Developers at Ubisoft Quebec responded in two key ways. First, a statement released on the Ubisoft Community forums on behalf of Jonathan Dumount  acknowledged that “through your responses it is clear that we missed the mark” and “the clarity and motivation for this decision was poorly executed” (UbiPhobos). Dumount pledged to “work to do better […] so you can stay true to the character you have embodied throughout [AC:O’s story]” (UbiPhobos). Second, a month after the episode’s release, the developers altered the “forced romance” storyline through an updated patch. (A patch is a batch of code, pushed to the player’s version of the game through online platforms, which can add to and/or change parts of the game that were previously released.) Although the changed episode still ended with the player character having a child, the context was reframed so that the child could have been a result of an emotionless “continuation of their bloodline”, as opposed to the result of a romantic, straight relationship (Totilo). Furthermore, the achievement name was changed from “Growing Up” to “Blood of Leonidas” (Smith). While the stakes are far more serious here, this example echoes the response to Life is Strange in that the seriality of the episodic “Legacy of the Hidden Blade” was made overt as a result of fan feedback and developer response to this feedback. The game’s continued story was altered to act upon this feedback, though not to the satisfaction of everyone involved. In this case the change was made retroactively, the alteration a palimpsest over the previous developer decisions – unlike the linearity of Dontnod’s handling of Frank and his beans. Both examples, though, are overt instances of continuity, partially provoked by community involvement: in clear feedback loops,  developers have made reciprocal, dynamic changes to their games as a result of fan response.

Assassin’s Creed Odyssey, Legacy of the Hidden Blade (Episode 2, “Shadow Heritage”) – Post-patch dialogue choice to either cement a romance or to assert that the main reason is to continue the bloodline of the protagonist. Screenshot taken 3 December 2019.

I conclude here by echoing Denson and Jahn-Sudmann’s call for more prolonged and intimate awareness and discussion of the serialization processes within videogame production, albeit with a particular focus on the social aspect of this process. As both scholars and fans of these objects, we must be attentive to videogames as continually changeable objects rather than fixed entities upon release, and the serialised narratives of episodic videogames provide a clear and compelling example of the potential implications of this reality. We must be attentive to these changes, otherwise we risk both misrepresenting the increasingly complex production processes at play and oversimplifying the impact of mutable games on our research: are we being rigorous if we do not consider how a game has, and may, change from its initial release? This analysis of episodic games as serialised forms of dynamism and reciprocity is only a foundation for a much broader, more complex area of study, where the logics of reciprocity and dynamism are now unavoidable across the gaming spectrum. Dynamism in videogame production and consumption is not only a matter of change resulting from a “one-after-the-other” linearity that “often mark a ‘before’, ‘after’, or a ‘meanwhile’” (Denson and Jahn-Sudmann, 2). As the example of Assassin’s Creed: Odyssey shows, dynamism can also occur as an entangled mass, where “befores”, “afters” and “meanwhiles” constantly speak back to each other, interrogating and negotiating their place in the process of game making, game playing, and game discourse.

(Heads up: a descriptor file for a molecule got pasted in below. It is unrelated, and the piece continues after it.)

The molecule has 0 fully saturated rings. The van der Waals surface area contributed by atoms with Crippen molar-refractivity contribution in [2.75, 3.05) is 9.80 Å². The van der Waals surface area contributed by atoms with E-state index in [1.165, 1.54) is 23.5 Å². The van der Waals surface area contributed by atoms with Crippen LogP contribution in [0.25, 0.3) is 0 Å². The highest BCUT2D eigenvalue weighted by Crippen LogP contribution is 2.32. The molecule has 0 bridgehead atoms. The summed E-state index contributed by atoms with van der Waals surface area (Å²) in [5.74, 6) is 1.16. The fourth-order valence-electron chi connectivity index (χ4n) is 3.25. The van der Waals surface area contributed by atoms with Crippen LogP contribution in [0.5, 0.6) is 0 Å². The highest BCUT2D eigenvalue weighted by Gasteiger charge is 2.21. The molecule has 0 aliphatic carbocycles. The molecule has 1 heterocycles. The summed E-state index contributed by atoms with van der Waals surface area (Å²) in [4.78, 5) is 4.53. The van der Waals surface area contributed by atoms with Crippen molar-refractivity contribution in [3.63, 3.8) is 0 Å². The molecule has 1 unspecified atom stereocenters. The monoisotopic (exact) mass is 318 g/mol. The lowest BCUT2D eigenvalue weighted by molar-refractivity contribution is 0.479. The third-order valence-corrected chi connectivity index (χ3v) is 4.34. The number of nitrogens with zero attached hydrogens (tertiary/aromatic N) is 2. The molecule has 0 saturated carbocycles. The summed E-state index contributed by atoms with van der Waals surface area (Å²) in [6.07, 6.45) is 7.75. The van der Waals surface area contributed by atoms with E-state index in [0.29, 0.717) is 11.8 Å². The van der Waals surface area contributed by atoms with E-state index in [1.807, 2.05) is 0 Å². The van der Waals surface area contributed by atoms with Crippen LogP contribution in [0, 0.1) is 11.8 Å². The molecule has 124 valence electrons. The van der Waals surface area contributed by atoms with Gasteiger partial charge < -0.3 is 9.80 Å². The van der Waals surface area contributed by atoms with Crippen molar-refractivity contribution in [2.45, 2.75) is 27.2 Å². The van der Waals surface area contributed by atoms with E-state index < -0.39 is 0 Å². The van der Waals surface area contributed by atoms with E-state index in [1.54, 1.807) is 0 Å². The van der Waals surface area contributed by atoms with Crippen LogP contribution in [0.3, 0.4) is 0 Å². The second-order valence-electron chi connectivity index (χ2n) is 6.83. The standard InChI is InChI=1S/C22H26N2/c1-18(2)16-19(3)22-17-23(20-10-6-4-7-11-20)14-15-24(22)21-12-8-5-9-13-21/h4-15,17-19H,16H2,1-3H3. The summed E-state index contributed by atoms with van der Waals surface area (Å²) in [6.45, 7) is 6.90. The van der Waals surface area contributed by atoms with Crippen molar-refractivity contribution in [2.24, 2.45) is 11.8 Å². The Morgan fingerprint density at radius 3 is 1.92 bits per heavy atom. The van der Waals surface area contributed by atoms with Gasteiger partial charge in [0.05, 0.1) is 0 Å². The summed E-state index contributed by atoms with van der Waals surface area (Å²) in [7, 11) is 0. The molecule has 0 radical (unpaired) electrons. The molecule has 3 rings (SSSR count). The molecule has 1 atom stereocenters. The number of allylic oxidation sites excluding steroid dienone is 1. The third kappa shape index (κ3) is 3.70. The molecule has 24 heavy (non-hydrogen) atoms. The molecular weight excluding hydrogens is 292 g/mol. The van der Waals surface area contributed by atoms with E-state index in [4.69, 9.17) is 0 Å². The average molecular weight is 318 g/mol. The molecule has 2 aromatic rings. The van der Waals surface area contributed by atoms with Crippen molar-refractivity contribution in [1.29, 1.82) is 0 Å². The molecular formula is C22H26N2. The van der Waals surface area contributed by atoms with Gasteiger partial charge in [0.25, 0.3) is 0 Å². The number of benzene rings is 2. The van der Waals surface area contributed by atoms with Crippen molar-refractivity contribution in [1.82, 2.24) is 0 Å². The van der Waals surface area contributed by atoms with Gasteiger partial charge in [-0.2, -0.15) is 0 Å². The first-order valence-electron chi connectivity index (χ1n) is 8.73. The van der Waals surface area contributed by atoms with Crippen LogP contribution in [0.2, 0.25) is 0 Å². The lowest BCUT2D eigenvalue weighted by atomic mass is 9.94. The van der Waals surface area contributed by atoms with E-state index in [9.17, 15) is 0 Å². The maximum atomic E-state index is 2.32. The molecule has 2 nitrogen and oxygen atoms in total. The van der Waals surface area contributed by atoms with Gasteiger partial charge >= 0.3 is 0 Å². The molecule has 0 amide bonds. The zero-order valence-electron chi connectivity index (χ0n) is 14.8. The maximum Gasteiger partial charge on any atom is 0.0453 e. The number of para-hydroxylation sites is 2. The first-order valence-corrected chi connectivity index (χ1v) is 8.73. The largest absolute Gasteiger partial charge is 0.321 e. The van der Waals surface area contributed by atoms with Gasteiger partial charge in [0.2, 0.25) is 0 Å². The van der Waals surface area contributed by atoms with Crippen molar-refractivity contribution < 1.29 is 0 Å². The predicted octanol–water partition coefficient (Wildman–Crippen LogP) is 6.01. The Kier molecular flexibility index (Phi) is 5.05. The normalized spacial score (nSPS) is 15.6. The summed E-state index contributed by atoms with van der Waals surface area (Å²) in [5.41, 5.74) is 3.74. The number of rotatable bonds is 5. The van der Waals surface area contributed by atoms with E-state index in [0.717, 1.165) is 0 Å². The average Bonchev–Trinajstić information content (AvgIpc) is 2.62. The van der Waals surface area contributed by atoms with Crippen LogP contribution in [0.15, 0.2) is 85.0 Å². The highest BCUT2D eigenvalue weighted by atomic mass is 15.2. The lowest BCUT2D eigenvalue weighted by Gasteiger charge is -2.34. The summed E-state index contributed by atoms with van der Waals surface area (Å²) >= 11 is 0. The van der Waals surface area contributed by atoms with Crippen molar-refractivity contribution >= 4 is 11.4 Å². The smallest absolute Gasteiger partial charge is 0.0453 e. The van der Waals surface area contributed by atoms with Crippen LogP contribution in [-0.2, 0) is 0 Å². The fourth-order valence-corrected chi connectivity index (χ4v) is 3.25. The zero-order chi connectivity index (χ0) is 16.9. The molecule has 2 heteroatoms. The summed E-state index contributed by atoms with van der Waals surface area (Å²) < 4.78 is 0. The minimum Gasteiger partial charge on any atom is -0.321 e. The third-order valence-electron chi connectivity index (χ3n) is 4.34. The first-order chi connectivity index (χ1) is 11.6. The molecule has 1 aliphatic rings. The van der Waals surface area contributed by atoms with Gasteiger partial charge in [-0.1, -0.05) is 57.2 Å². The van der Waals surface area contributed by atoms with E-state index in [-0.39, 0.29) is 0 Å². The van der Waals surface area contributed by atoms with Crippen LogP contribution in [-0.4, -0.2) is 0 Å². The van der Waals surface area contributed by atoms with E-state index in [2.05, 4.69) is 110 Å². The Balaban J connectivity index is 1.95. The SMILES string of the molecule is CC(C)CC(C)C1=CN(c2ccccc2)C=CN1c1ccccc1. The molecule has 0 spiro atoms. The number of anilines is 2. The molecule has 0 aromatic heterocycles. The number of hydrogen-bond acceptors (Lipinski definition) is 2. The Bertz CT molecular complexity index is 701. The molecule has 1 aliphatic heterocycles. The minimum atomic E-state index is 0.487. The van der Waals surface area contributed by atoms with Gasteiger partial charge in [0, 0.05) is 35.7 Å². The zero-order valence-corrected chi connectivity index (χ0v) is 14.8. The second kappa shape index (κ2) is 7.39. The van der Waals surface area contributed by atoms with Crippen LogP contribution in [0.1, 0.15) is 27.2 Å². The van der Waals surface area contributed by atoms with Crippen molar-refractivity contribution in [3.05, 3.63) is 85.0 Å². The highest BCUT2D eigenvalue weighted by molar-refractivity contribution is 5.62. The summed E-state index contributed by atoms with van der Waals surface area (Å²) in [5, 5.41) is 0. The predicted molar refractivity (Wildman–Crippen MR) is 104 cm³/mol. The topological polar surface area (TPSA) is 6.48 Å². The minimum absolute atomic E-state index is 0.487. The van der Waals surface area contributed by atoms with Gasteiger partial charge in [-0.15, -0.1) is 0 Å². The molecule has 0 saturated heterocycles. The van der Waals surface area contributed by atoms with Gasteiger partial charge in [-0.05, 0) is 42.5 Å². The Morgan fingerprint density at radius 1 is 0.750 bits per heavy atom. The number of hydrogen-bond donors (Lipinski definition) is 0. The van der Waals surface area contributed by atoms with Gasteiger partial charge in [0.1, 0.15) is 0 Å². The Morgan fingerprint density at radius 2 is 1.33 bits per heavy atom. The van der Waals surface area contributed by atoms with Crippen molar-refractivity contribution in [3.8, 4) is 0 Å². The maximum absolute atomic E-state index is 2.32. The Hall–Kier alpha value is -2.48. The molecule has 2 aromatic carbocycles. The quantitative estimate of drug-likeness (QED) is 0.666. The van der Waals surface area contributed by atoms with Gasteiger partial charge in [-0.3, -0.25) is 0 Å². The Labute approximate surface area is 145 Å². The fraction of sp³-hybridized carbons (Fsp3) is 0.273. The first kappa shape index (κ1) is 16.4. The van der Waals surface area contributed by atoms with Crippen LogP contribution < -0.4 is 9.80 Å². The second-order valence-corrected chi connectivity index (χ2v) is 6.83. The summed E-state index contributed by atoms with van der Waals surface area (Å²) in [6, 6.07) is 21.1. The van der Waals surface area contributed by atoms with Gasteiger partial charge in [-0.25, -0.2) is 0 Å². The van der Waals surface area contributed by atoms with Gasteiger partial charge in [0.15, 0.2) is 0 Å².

Citation

Rebekah Cunningham, “Dynamic Storytelling in Episodic Videogames” Alluvium, Vol. 7, No. 5 (2019): n. pag. Web. 15 December 2019, http://dx.doi.org/10.7766/alluvium.v7.5.02

About the Author

Rebekah Cunningham is a PhD candidate at the University of Birmingham, researching videogame dynamism and community reciprocity and its effects on videogame production and research. She co-created the Play/Pause network, which hosts seminars and events in the Midlands that explore a variety of themes and discussions around videogames and virtual reality.


Notes

[1] For more information on how the term “serial” has become its own fluid concept within Television Studies, I recommend Gavin Creeber’s Serial Television: Big Drama on the Small Screen (2010).

[2] The original meme is of a Facebook comment on the Bush’s Bean brand, where the commenter simply claims in a misspelled, grammatically incorrect manner that “I;m thinking about thos Beans” (Dankey Kang).

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Anonymous. “R/Lifeisstrange – [NO SPOILERS] Frank’s Beans.” Reddit, https://www.reddit.com/r/lifeisstrange/comments/6s98mo/no_spoilers_franks_beans/. Accessed 16 Nov. 2019.